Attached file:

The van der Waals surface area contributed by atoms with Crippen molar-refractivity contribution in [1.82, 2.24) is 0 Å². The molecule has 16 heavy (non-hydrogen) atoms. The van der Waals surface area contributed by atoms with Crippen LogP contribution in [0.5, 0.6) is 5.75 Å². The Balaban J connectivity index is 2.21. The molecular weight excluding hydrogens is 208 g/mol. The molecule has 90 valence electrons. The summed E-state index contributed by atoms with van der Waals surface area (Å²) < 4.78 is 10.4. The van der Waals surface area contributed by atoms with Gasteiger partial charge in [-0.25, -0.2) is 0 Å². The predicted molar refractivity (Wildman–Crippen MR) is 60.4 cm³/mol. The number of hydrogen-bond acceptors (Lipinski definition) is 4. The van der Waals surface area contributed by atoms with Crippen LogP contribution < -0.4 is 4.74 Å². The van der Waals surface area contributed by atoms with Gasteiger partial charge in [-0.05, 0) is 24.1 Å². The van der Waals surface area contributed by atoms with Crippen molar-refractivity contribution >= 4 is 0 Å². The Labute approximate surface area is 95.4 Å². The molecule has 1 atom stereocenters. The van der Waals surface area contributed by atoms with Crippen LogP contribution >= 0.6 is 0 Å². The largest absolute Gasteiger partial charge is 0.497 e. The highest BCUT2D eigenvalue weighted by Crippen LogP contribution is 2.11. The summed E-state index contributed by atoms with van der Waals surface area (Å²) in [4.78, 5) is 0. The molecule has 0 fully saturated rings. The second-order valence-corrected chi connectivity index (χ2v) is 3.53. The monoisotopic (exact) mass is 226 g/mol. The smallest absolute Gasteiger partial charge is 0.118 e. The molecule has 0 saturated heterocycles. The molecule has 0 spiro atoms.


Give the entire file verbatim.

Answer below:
The van der Waals surface area contributed by atoms with Crippen molar-refractivity contribution in [1.82, 2.24) is 0 Å². The molecule has 16 heavy (non-hydrogen) atoms. The van der Waals surface area contributed by atoms with Crippen LogP contribution in [0.5, 0.6) is 5.75 Å². The Balaban J connectivity index is 2.21. The molecular weight excluding hydrogens is 208 g/mol. The molecule has 90 valence electrons. The summed E-state index contributed by atoms with van der Waals surface area (Å²) < 4.78 is 10.4. The van der Waals surface area contributed by atoms with Gasteiger partial charge in [-0.25, -0.2) is 0 Å². The predicted molar refractivity (Wildman–Crippen MR) is 60.4 cm³/mol. The number of hydrogen-bond acceptors (Lipinski definition) is 4. The van der Waals surface area contributed by atoms with Crippen LogP contribution < -0.4 is 4.74 Å². The van der Waals surface area contributed by atoms with Gasteiger partial charge in [-0.05, 0) is 24.1 Å². The van der Waals surface area contributed by atoms with Crippen molar-refractivity contribution >= 4 is 0 Å². The Labute approximate surface area is 95.4 Å². The molecule has 1 atom stereocenters. The van der Waals surface area contributed by atoms with Crippen LogP contribution >= 0.6 is 0 Å². The largest absolute Gasteiger partial charge is 0.497 e. The highest BCUT2D eigenvalue weighted by Crippen LogP contribution is 2.11. The summed E-state index contributed by atoms with van der Waals surface area (Å²) in [4.78, 5) is 0. The molecule has 0 fully saturated rings. The second-order valence-corrected chi connectivity index (χ2v) is 3.53. The monoisotopic (exact) mass is 226 g/mol. The smallest absolute Gasteiger partial charge is 0.118 e. The molecule has 0 saturated heterocycles. The molecule has 0 spiro atoms.